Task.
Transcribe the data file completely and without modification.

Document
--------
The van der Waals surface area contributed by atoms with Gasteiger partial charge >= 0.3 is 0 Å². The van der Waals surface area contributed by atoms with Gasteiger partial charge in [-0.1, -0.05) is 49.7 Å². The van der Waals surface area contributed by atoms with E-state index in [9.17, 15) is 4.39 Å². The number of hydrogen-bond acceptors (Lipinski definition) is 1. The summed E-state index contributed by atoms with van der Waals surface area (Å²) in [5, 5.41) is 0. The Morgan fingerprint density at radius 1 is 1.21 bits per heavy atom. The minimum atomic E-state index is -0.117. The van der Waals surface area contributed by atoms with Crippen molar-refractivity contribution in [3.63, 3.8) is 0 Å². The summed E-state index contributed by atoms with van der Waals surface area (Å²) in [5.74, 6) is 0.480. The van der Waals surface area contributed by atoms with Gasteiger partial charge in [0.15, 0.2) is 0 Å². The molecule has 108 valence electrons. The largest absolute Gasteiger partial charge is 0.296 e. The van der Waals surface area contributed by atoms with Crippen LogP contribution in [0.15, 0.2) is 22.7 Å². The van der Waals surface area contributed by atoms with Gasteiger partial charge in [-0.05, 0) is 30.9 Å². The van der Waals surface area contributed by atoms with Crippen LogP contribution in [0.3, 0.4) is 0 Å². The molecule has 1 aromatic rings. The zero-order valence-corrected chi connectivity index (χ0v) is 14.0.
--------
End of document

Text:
The van der Waals surface area contributed by atoms with Gasteiger partial charge >= 0.3 is 0 Å². The van der Waals surface area contributed by atoms with Gasteiger partial charge in [-0.1, -0.05) is 49.7 Å². The van der Waals surface area contributed by atoms with E-state index in [9.17, 15) is 4.39 Å². The number of hydrogen-bond acceptors (Lipinski definition) is 1. The summed E-state index contributed by atoms with van der Waals surface area (Å²) in [5, 5.41) is 0. The Morgan fingerprint density at radius 1 is 1.21 bits per heavy atom. The minimum atomic E-state index is -0.117. The van der Waals surface area contributed by atoms with Crippen molar-refractivity contribution in [3.63, 3.8) is 0 Å². The summed E-state index contributed by atoms with van der Waals surface area (Å²) in [5.74, 6) is 0.480. The van der Waals surface area contributed by atoms with Gasteiger partial charge in [0.15, 0.2) is 0 Å². The molecule has 108 valence electrons. The largest absolute Gasteiger partial charge is 0.296 e. The van der Waals surface area contributed by atoms with Crippen LogP contribution in [0.15, 0.2) is 22.7 Å². The van der Waals surface area contributed by atoms with Gasteiger partial charge in [-0.05, 0) is 30.9 Å². The van der Waals surface area contributed by atoms with Crippen LogP contribution in [0.3, 0.4) is 0 Å². The molecule has 1 aromatic rings. The zero-order valence-corrected chi connectivity index (χ0v) is 14.0.